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ROUND TABLE

… On the Universal Service Fund at a Senate Commerce Committee hearing in March and changes the federal government should consider

The USF must be configured like a pyramid: it must have a broad and stable base of contributions at the bottom, and a narrow but sufficient distribution of support at the top. Issues related to the contribution base must be resolved. Since all benefit, all should contribute.
Billy Jack Gregg, West Virginias Public Service Commission director of the consumer advocate division


Wireless needs wires. Likewise with VoIP services. Those systems rely almost entirely on the infrastructure of others. Universal service support ensures that there is a state-of-the-art underlying network upon which all these other services rely. Reverse auctions will not ensure this.
David Crothers, National Telecommunications Cooperative Association government affairs committee chairman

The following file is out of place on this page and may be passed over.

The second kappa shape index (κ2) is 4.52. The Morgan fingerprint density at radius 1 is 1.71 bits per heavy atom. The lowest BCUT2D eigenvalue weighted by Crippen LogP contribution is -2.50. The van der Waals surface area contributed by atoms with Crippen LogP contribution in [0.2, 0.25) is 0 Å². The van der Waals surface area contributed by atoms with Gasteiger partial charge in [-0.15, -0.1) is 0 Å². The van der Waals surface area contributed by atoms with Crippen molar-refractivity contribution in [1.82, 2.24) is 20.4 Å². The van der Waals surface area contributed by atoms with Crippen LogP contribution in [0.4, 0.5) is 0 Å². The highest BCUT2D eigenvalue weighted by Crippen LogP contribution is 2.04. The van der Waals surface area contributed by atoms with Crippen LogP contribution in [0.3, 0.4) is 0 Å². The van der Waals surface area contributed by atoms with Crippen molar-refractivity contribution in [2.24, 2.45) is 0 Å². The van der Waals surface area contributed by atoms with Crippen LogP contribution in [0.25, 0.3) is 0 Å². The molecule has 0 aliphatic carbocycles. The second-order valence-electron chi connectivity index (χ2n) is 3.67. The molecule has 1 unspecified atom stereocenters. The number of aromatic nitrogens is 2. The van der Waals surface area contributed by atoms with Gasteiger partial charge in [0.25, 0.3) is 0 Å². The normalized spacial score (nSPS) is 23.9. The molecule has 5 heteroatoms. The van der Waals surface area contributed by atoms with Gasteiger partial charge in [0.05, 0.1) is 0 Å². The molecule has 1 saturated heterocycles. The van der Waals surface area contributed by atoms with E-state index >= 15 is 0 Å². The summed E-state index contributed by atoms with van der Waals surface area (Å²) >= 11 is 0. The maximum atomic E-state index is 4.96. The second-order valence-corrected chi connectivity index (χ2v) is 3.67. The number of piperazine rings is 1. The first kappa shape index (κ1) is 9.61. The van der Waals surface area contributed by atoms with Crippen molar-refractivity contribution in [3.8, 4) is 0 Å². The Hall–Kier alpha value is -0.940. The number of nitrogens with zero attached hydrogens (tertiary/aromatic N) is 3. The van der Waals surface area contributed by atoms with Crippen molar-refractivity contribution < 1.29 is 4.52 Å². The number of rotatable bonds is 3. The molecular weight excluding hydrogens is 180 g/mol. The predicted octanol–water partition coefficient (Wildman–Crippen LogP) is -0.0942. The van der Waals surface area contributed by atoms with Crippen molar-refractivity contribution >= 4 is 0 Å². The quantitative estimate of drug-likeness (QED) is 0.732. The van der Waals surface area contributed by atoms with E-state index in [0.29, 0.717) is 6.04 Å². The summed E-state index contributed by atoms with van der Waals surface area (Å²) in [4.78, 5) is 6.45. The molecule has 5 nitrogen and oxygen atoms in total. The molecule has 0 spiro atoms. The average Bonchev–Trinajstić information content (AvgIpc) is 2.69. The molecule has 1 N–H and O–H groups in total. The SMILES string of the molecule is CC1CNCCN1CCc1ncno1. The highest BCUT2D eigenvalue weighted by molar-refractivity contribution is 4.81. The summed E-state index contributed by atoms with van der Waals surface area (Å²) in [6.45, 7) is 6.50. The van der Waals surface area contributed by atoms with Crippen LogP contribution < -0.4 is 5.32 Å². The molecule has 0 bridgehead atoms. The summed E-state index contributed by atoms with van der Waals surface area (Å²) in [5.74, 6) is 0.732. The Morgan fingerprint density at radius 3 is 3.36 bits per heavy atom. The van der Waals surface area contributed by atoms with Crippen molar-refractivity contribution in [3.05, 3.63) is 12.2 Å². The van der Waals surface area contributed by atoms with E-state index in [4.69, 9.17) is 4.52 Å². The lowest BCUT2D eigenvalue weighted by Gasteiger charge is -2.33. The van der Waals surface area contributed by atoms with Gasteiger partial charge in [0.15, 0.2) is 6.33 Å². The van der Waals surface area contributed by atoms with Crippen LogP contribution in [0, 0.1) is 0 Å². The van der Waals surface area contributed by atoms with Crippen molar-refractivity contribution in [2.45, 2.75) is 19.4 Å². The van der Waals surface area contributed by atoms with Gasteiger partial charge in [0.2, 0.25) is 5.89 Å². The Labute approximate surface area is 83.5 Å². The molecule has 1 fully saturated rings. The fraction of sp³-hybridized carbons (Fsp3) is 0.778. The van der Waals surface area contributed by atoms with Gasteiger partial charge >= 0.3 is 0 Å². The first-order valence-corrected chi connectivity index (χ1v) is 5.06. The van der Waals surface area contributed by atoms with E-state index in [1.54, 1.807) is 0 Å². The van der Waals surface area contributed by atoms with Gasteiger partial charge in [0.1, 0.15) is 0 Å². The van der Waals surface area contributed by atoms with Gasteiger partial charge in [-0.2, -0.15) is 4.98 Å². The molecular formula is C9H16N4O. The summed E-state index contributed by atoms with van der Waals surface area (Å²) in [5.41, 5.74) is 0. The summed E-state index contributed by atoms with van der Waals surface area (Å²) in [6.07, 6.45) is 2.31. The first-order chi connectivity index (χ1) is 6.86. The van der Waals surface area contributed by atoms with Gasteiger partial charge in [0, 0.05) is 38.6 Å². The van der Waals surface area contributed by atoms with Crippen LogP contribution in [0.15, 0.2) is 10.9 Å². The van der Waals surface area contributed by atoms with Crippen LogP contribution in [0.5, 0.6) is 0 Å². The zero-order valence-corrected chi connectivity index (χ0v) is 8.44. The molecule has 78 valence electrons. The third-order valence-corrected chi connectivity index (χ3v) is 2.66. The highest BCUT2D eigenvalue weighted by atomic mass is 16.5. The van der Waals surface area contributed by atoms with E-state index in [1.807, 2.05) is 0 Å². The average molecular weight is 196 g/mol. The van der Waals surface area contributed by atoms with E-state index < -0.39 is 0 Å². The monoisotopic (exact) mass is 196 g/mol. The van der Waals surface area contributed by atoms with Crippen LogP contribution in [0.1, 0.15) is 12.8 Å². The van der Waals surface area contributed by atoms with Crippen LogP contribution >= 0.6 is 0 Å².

The existing system is designed to support traditional voice-grade wireline services for which demand is shrinking and does not target funds effectively to promote development of advanced networks in the highest-cost areas. As a result, high-cost fund amounts per-line are growing in many areas, without efficiently advancing the goals of universal service.
Richard Massey, Alltel Wireless executive vice president, corporate secretary and general counsel


Unfortunately, the federal high-cost funding mechanisms intended to ensure that universal service goals are met have not adapted to the changing marketplace. In fact, these programs are often an impediment to the kind of transformation consumers and the marketplace require.
Tom Tauke, Verizon Communications Inc. executive vice president for public affairs, policy and communications


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